Welcome to Scribd, the world's digital library. Read, publish, and share books and documents. See more
Standard view
Full view
of .
Save to My Library
Look up keyword
Like this
0 of .
Results for:
No results containing your search query
P. 1
The Floor Directions

The Floor Directions

Ratings: (0)|Views: 239 |Likes:
Published by api-3711938

More info:

Published by: api-3711938 on Oct 18, 2008
Copyright:Attribution Non-commercial


Read on Scribd mobile: iPhone, iPad and Android.
download as PDF, TXT or read online from Scribd
See more
See less





The Speaker-Listener Technique \u2014 Marriage Missions International
1 of 3
6/12/2008 3:10 PM
The Speaker-Listener Technique
Topic(s): Communication Tools
No Comments
When it comes to great communication, you can\u2019t beat the simple advice of James.
\u201cTake note of this: Everyone should be quick to listen, slow to speak, and slow to become
angry, for man\u2019s anger does not bring about the righteous life that God desires\u201d(Ja me s
That is easier said than done, right? In fact, this may be hardest to do in marriage because of the
great potential to feel hurt by those we love.

The Speaker-Listener Technique offers you an alternative way of communicating when issues are hot or sensitive, or likely to get that way. Any conversation in which you want to increase clarity and safety can benefit from this technique. Most couples (although not all) can decide whether to go out for Chinese food without this technique, but many can use more help when dealing with sensitive issues like money, sex, and in-laws. It\u2019s the structure of the technique that makes it work. Here are the rules.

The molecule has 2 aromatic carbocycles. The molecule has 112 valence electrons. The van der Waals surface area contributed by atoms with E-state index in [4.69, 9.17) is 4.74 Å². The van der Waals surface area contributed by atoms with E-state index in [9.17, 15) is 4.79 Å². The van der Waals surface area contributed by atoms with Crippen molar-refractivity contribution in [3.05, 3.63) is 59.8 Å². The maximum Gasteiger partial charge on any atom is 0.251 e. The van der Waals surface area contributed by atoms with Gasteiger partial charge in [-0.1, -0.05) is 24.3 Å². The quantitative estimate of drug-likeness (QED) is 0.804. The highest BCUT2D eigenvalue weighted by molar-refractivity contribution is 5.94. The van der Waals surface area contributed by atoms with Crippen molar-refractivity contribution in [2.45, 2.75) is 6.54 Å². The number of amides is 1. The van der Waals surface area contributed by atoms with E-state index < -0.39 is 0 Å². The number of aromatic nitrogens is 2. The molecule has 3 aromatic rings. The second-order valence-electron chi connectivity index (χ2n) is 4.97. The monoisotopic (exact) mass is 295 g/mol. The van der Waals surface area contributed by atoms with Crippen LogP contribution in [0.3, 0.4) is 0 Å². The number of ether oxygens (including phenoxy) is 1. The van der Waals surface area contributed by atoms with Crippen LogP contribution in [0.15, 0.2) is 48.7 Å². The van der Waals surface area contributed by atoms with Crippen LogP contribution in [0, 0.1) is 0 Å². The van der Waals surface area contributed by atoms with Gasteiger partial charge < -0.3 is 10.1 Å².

1. The speaker has the floor. Use a real object to designate the floor. When giving seminars, we

hand out small cards or pieces of linoleum or carpet for couples to use. You can use anything,
though\u2014the TV remote, a piece of paper, a paperback book, anything at all. If you do not have the
floor, you are the Listener. As Speaker and Listener you follow the rules for each role. Note that the
Speaker keeps the floor while the Listener paraphrases, keeping it clear who is in which role all the

2. Share the floor. You share the floor over the course of a conversation. One has it to start and may
say a number of things. At some point, you switch roles and continue back and forth as the floor
changes hands.
3. No problem solving. When using this technique you are going to focus on having good